Krakow Melt

Olga Wolstenholme's picture

Krakow Melt: “Don’t Fall In Love With Fires, Start Them”

Krakow Melt
by Daniel Allen Cox
Arsenal Pulp Press
176 pp., $15.95

 

My mother reads books backwards and if what she reads intrigues her she’ll give the beginning a try. I read the first line, the last line and something picked at random from the middle, and if these decontextualized sentences tug at something inside me there’s a good chance I’ll pick up that particular book and add it to my “to read” list.

Yes, you heard me right, I’ll read the last line. There’s no need to gasp, you can close your jaw now. And no, it doesn’t ruin the story. Last lines very rarely give anything away concerning plot and without the context of a story to back them up, they’re not easy to remember. What they do hint at, though, is the aesthetic of a book, whether I’ll like the style or not. I knew I would like Krakow Melt from it’s very first line: “Krakow is crows. Big, floppy ones.” Actually the first paragraph is pretty golden as far as I’m concerned.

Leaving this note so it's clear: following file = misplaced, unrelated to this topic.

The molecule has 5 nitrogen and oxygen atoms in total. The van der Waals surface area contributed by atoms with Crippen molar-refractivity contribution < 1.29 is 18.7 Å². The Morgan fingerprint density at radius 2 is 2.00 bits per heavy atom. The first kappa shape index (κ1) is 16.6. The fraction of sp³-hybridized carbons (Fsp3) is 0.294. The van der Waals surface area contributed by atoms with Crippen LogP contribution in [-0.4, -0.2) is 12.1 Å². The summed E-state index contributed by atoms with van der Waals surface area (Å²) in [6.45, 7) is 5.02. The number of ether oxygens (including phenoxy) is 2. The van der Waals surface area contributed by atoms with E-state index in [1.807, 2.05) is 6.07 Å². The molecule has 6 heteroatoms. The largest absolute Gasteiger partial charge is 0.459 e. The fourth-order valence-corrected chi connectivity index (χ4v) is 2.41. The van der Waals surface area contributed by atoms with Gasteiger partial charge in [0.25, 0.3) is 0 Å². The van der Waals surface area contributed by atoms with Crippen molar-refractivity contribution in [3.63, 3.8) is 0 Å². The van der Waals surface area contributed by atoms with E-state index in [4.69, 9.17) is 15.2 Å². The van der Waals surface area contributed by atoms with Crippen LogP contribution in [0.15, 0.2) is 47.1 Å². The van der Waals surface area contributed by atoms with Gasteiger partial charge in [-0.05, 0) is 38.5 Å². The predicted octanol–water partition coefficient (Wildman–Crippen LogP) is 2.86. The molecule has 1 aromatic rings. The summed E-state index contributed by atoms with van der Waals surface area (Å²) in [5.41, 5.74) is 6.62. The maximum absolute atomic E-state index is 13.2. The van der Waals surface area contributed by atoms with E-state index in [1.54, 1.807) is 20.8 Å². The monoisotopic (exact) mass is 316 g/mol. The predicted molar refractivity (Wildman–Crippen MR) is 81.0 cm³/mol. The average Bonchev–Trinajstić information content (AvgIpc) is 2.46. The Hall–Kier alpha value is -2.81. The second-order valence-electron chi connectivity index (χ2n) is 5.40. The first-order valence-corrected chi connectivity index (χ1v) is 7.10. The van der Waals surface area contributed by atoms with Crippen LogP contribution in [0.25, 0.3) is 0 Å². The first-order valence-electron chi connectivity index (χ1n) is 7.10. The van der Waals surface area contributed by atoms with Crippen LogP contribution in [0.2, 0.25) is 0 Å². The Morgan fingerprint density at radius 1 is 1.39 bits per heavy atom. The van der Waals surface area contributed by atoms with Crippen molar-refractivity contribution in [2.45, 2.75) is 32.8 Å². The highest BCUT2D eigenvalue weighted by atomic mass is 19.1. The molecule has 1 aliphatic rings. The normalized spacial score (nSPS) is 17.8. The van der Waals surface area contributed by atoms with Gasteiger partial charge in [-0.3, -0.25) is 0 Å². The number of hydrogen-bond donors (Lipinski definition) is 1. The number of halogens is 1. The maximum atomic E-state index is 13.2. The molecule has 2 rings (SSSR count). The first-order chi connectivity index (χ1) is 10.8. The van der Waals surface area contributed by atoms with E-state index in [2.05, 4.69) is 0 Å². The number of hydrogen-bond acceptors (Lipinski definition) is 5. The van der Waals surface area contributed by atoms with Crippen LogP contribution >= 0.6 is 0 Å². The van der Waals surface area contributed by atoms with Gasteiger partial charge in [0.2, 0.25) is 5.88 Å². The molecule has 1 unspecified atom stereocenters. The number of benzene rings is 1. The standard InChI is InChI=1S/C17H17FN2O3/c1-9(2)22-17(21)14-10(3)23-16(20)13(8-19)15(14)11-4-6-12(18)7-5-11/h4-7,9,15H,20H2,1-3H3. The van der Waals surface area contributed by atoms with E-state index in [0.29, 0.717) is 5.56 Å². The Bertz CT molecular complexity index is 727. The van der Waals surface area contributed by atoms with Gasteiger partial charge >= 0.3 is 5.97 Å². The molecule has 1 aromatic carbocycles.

Krakow is crows. Big, floppy ones. I don’t live in the city center but in Nowa Huta, a suburb a few kilometers east. We can still hear them sqawking from far away, yammering on about the histories. I do a bit of that myself.

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